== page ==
The Ethics of Preservation
The Future of the Past: A Conservation Ethic for Architecture, Urbanism and Historic Preservation,
by Steven W. Semes
2009 W. W. Norton & Co., 272 pages, $37.80
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Just like our most revered religious practices, our best buildings are imbued with a deep sense of history and tradition. Any historic building, however, needs to be periodically updated in order to remain useful and relevant, which leads to the fundamental question of how to do so in a manner that is both meaningful today and respectful of its past. Author Steven W. Semes, a practicing architect, educator, and former architect for the National Park Service, addresses this question in his thoughtful and thought-provoking treatise, The Future of the Past. Organized loosely into three general areas of consideration, each of the book’s twelve chapters builds upon each other to champion the idea of continuing traditional design principles when working within the context of our historic buildings, and putting much needed emphasis on creating new work that is “of its place,” instead of the more commonly considered “of its time.”
The Church of Saint Bartholomew in New York City. Photo: wikimedia.org/Beyond My Ken
Semes introduces the book by exploring the issues faced in the integration of new and old architecture, such as our attitudes toward the past, the definition of progress, the meaning of conservation / preservation, and the role that past and present building cultures play in how we approach historic buildings. He then explains the seven principles that unite all classical and traditional design, and how they work together to create elements, buildings, neighborhoods, and cities. These are contrasted against modernist attitudes toward these principles, showing how these approaches typically are diametrically opposed to those of traditional design.
Having laid this groundwork, Semes moves from design to preservation philosophy. He provides a concise primer on the history of the preservation movement and how the standards that are used today came to be. He offers a very sage and key observation that whereas the traditional architect views the past as part of a living continuum into the present and as a guide for the future, the preservationist and modernist architect tend to see a building of the past as a piece of historical record which must be preserved as an artifact of an earlier time and contrasted against today’s designs. As Semes explains, it is this historicist attitude, the belief that there is an “architecture of our time,” that emphasizes differentiation and creates the underlying conflict with the more traditional and time-tested approach to design that is contextually sensitive.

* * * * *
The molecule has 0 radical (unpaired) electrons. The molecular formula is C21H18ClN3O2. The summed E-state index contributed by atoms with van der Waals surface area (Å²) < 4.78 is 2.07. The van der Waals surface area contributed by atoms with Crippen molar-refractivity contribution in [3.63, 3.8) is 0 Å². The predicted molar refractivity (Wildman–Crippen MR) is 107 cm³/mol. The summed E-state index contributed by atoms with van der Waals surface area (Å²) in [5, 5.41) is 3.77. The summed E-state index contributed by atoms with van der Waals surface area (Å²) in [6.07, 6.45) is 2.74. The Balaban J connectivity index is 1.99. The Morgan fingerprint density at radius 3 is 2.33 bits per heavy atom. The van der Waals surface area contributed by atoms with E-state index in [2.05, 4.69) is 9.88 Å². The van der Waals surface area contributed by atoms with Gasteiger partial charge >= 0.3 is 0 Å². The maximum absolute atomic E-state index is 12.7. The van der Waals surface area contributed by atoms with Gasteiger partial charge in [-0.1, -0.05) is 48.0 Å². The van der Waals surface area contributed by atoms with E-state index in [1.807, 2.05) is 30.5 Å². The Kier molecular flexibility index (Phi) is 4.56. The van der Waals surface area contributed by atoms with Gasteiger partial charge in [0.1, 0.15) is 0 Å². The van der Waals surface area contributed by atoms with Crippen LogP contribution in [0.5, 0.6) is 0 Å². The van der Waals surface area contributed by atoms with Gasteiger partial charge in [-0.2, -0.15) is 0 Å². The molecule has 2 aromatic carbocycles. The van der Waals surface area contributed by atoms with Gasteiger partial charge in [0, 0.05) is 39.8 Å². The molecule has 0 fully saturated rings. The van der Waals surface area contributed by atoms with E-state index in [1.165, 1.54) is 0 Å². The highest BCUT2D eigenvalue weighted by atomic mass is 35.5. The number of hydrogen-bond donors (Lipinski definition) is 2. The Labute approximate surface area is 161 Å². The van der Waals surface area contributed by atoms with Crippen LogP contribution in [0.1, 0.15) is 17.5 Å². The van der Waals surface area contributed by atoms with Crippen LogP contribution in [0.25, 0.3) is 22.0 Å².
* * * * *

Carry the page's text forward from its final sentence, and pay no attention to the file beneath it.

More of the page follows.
How contemporary and past architects have addressed this balance of differentiation and compatibility is the focus of the final third of the book. Semes explores four distinct approaches to this issue, which he identifies as: Literal Replication, Invention Within a Style, Abstract Reference, and Intentional Opposition. He provides both well-known and more obscure examples for each of these, very consciously pulling them from a wide sampling of eras. Religious architecture plays an important role in these and other sections by using churches that have been built in campaigns that have lasted generations, had facades added centuries after the rest of the church was built, or been rebuilt for a variety of reasons to illustrate his points. For example, the façade of Santa Maria Novella, completed by Leon Battista Alberti three centuries after being started, demonstrates how a design can be innovative while being entirely compatible with its historic context. The seamlessness with which this transition between the two eras is made runs counter to modern preservation practice, and was made possible because Alberti understood, respected, and upheld the intentions of the original designer.
Semes’ concluding chapter brings all of these ideas, and others, together with the goal of outlining a new conservation ethic, namely, “to retain whatever we deem valuable from the past that does not obstruct necessary change.” Alterations to our historic buildings need to find the balance between preserving their ability to convey their history and allowing them to fully participate in modern life. Recognizing their need to change in order to continue to have meaning, they should neither be preserved in amber, nor casually altered without regard for the intent behind their original design. In this way, Semes’ book takes a very moderate tone, as it does not strongly advocate for a particular style or design methodology. Instead, his emphasis is on the primacy of context in guiding additions, whether the work is in the historic center of Rome or at the modernist campus of the Illinois Institute of Technology. It is the rarity of this attitude today, however, that makes this book so radical and controversial within preservation circles, and a must-read for those who care for and care about our architectural heritage.
John Cluver practices archicture and historic preservation in Philadelphia, PA as a partner in the firm Voith & Mactavish Architects LLP.